The ABB AC500-S safety PLC supports function block diagrams (FBD) and ladder usage (LD). It also supports structured text (ST) for the complex safety function implementations required in renewable applications like wind turbines. For instance, ABB AC500-S safety PLC performs different tasks including fail-safe control of pitch, torque and state for the entire wind turbine. Should there be a safety-related incident, the fail-safe control re-orientates the blades so the air-flow bypasses them without causing blade rotation.
In addition to a state-of-the-art wind turbine safe control, the ABB AC500-S safety PLC with condition monitoring provides fail-safe condition monitoring of vibrations within the turbine’s tower. This enables advanced safety functions to be implemented within wind turbines to avoid structural damage which could lead to accidents.
Typically, around 100 sensors and actuators are connected to the PLC, mixing digital and analog signals. As part of the turbine’s speed supervision, the strength of the wind is actively measured and its impact on vibrations is monitored. If problems, like vibrations, are detected in the mechanical structure of the wind turbine, then fail-safe condition monitoring through the PLC can stop the turbine and prevent collapse of the blades which could lead to accidents.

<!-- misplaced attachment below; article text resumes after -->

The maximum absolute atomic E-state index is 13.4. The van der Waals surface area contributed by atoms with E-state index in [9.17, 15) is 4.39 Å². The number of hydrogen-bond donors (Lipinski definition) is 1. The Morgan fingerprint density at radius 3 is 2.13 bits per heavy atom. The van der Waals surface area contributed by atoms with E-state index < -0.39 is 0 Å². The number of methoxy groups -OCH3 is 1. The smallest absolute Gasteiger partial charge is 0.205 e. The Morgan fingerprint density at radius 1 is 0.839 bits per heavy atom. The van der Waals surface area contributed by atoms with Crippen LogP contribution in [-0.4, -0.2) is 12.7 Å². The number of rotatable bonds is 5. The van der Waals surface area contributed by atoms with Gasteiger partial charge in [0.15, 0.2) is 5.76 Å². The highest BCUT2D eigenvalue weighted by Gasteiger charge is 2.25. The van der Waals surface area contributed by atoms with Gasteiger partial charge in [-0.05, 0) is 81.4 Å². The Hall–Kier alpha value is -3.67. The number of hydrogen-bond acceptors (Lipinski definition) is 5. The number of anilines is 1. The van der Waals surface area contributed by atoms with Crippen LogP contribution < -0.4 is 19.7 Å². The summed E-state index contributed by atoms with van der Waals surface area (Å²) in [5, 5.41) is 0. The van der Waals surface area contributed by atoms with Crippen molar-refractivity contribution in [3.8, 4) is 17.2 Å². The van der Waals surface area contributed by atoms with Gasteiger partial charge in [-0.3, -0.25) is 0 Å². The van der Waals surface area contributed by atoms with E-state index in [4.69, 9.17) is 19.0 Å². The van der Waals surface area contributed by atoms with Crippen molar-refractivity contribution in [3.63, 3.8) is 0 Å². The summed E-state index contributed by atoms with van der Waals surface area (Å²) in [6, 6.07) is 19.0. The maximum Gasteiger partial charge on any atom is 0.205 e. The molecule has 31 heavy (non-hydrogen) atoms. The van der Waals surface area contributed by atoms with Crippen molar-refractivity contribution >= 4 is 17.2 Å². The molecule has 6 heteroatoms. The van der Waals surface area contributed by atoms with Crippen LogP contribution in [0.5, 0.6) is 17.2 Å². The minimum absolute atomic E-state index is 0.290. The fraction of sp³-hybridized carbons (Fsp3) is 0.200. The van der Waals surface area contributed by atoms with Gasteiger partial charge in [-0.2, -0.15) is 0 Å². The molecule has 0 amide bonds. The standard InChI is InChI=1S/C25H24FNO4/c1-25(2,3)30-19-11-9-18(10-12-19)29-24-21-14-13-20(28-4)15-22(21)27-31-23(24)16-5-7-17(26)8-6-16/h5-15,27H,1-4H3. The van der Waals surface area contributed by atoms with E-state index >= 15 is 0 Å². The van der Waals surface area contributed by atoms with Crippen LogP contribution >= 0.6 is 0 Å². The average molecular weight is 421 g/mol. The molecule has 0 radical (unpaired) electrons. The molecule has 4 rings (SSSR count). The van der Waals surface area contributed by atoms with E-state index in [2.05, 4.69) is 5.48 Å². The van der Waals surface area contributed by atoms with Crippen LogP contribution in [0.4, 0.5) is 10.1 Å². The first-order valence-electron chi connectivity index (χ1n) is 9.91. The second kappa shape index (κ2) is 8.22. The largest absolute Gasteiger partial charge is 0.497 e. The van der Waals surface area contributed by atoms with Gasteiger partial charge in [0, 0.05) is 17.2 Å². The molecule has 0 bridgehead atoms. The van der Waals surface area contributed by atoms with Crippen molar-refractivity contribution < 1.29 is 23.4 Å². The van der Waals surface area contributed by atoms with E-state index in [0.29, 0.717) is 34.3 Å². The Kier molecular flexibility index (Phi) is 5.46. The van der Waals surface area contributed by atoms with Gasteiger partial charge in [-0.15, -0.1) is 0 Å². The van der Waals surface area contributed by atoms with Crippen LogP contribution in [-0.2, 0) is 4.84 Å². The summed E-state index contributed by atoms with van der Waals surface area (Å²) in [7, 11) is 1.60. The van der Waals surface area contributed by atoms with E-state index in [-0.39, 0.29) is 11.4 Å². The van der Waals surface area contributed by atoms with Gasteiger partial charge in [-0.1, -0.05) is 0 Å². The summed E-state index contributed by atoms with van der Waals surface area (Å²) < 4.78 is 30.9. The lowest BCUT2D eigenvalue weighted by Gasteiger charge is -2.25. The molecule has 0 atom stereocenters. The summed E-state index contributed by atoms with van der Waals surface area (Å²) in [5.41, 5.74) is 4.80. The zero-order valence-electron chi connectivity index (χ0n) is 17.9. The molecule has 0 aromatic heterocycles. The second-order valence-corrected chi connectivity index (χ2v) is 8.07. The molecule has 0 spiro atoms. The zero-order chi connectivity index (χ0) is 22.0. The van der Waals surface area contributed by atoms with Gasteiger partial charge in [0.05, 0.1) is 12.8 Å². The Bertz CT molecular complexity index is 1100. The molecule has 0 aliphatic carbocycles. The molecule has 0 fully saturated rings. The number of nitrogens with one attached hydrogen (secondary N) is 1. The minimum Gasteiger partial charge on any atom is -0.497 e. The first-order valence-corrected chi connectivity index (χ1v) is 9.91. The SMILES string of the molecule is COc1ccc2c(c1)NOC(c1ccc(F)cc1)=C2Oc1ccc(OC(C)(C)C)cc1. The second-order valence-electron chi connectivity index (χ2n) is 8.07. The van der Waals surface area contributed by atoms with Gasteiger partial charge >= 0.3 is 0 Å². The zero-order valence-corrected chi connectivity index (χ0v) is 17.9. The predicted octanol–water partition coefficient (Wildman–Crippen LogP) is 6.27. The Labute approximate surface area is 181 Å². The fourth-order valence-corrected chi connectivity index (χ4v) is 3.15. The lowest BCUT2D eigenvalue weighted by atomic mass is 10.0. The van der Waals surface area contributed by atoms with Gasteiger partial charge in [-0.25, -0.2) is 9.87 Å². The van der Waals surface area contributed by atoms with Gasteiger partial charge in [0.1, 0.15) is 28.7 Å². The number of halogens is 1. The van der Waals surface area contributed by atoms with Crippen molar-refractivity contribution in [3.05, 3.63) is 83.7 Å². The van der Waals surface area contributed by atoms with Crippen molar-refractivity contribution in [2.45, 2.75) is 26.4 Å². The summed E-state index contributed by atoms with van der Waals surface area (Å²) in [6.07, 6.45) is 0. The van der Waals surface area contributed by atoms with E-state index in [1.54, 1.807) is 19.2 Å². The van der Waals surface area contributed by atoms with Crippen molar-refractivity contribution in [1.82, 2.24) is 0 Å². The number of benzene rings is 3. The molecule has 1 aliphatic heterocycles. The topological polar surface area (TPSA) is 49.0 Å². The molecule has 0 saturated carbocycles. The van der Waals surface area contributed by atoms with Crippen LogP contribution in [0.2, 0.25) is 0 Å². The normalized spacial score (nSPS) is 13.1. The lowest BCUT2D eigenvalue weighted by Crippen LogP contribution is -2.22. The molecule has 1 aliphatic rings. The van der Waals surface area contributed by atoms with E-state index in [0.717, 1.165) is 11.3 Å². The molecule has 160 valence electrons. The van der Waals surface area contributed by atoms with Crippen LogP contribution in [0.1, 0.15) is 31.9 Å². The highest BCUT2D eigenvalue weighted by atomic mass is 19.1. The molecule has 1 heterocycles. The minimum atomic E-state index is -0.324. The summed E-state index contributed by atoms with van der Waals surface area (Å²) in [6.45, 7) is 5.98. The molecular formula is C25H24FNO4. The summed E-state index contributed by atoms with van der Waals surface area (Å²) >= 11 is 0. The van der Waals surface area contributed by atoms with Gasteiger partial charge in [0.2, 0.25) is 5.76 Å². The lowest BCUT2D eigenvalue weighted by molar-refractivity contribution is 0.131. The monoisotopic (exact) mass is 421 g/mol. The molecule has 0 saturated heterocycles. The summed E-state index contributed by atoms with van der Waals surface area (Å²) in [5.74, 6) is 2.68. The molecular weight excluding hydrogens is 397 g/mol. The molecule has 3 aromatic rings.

Distributed safety and non-safety modules, combined with modern fieldbuses such as PROFINET, ensure optimal performance, reliability and availability. Safety is seamlessly integrated into the ABB AC500 series, complying with SIL 3 (IEC 61508, IEC 61511 and IEC 62061) and PL e (ISO 13849-1). Meanwhile, AC500-XC and AC500-S-XC devices feature increased operating temperatures, resistance to vibration and resistance to hazardous gases and salt mist. To increase quality and monitor the wind turbines, it is mandatory to track a large amount of data.
Automated guided vehicles
Airports and harbours are becoming the epitome of green design, with shore-based wind turbines powering, for instance, the charging stations used to replenish electric battery-operated automated guided vehicles (AGVs) transporting goods. When the power in the electric battery-operated AGVs falls to a certain level, they automatically return to the charging station, whereby a manipulator replaces the drained battery with a fully charged one.
But as these workplaces become increasingly automated, the need for workers and electric battery-operated AGVs to interact safely is of paramount importance. The safety PLC allows increasing productivity using optimized transport routes, safely limited speed control in dedicated areas and supervision of restricted safety areas.